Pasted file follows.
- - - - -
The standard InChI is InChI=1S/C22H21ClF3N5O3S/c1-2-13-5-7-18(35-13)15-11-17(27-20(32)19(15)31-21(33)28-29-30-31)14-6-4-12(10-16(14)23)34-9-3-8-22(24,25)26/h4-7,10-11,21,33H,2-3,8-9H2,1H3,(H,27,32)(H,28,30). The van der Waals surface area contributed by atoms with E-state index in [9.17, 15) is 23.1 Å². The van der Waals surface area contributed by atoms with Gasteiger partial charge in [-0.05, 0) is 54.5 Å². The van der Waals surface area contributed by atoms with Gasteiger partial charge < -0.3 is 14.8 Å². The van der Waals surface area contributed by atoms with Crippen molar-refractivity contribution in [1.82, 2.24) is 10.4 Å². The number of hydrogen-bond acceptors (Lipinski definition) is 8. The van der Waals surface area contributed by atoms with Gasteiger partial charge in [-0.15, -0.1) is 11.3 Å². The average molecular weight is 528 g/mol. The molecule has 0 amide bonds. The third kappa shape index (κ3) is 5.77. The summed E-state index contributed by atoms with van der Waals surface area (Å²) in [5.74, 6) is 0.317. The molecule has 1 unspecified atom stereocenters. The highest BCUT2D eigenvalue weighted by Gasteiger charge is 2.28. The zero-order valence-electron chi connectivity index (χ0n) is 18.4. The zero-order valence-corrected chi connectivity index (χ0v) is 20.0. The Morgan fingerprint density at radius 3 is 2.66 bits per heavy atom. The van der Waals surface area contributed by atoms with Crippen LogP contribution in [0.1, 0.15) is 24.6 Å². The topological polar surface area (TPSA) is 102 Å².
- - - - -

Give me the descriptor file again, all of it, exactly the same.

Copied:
The standard InChI is InChI=1S/C22H21ClF3N5O3S/c1-2-13-5-7-18(35-13)15-11-17(27-20(32)19(15)31-21(33)28-29-30-31)14-6-4-12(10-16(14)23)34-9-3-8-22(24,25)26/h4-7,10-11,21,33H,2-3,8-9H2,1H3,(H,27,32)(H,28,30). The van der Waals surface area contributed by atoms with E-state index in [9.17, 15) is 23.1 Å². The van der Waals surface area contributed by atoms with Gasteiger partial charge in [-0.05, 0) is 54.5 Å². The van der Waals surface area contributed by atoms with Gasteiger partial charge < -0.3 is 14.8 Å². The van der Waals surface area contributed by atoms with Crippen molar-refractivity contribution in [1.82, 2.24) is 10.4 Å². The number of hydrogen-bond acceptors (Lipinski definition) is 8. The van der Waals surface area contributed by atoms with Gasteiger partial charge in [-0.15, -0.1) is 11.3 Å². The average molecular weight is 528 g/mol. The molecule has 0 amide bonds. The third kappa shape index (κ3) is 5.77. The summed E-state index contributed by atoms with van der Waals surface area (Å²) in [5.74, 6) is 0.317. The molecule has 1 unspecified atom stereocenters. The highest BCUT2D eigenvalue weighted by Gasteiger charge is 2.28. The zero-order valence-electron chi connectivity index (χ0n) is 18.4. The zero-order valence-corrected chi connectivity index (χ0v) is 20.0. The Morgan fingerprint density at radius 3 is 2.66 bits per heavy atom. The van der Waals surface area contributed by atoms with Crippen LogP contribution in [0.1, 0.15) is 24.6 Å². The topological polar surface area (TPSA) is 102 Å².